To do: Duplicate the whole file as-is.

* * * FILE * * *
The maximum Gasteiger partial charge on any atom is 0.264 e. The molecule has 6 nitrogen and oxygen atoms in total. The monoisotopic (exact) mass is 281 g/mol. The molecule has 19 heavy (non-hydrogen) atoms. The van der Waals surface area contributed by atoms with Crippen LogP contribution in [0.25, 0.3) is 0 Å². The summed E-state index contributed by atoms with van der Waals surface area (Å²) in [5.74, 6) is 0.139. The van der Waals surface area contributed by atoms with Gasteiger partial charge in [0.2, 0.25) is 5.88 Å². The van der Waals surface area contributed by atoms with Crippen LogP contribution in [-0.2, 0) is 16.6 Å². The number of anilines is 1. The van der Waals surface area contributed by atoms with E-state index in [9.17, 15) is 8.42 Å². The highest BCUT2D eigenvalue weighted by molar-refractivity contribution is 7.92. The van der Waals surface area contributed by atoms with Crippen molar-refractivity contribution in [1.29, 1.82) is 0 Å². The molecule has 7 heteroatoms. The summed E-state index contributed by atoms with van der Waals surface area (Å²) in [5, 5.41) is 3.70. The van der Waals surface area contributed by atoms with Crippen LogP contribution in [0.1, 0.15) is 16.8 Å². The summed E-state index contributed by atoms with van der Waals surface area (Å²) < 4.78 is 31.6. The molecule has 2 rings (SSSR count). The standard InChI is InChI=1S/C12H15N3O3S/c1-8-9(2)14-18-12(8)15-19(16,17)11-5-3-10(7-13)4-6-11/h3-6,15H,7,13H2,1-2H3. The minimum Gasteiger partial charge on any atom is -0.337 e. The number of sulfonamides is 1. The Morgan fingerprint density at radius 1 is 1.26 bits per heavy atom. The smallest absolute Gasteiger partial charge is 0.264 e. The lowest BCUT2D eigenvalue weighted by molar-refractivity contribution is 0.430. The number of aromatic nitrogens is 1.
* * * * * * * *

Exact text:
The maximum Gasteiger partial charge on any atom is 0.264 e. The molecule has 6 nitrogen and oxygen atoms in total. The monoisotopic (exact) mass is 281 g/mol. The molecule has 19 heavy (non-hydrogen) atoms. The van der Waals surface area contributed by atoms with Crippen LogP contribution in [0.25, 0.3) is 0 Å². The summed E-state index contributed by atoms with van der Waals surface area (Å²) in [5.74, 6) is 0.139. The van der Waals surface area contributed by atoms with Gasteiger partial charge in [0.2, 0.25) is 5.88 Å². The van der Waals surface area contributed by atoms with Crippen LogP contribution in [-0.2, 0) is 16.6 Å². The number of anilines is 1. The van der Waals surface area contributed by atoms with E-state index in [9.17, 15) is 8.42 Å². The highest BCUT2D eigenvalue weighted by molar-refractivity contribution is 7.92. The van der Waals surface area contributed by atoms with Crippen molar-refractivity contribution in [1.29, 1.82) is 0 Å². The molecule has 7 heteroatoms. The summed E-state index contributed by atoms with van der Waals surface area (Å²) in [5, 5.41) is 3.70. The van der Waals surface area contributed by atoms with Crippen LogP contribution in [0.1, 0.15) is 16.8 Å². The summed E-state index contributed by atoms with van der Waals surface area (Å²) < 4.78 is 31.6. The molecule has 2 rings (SSSR count). The standard InChI is InChI=1S/C12H15N3O3S/c1-8-9(2)14-18-12(8)15-19(16,17)11-5-3-10(7-13)4-6-11/h3-6,15H,7,13H2,1-2H3. The minimum Gasteiger partial charge on any atom is -0.337 e. The number of sulfonamides is 1. The Morgan fingerprint density at radius 1 is 1.26 bits per heavy atom. The smallest absolute Gasteiger partial charge is 0.264 e. The lowest BCUT2D eigenvalue weighted by molar-refractivity contribution is 0.430. The number of aromatic nitrogens is 1.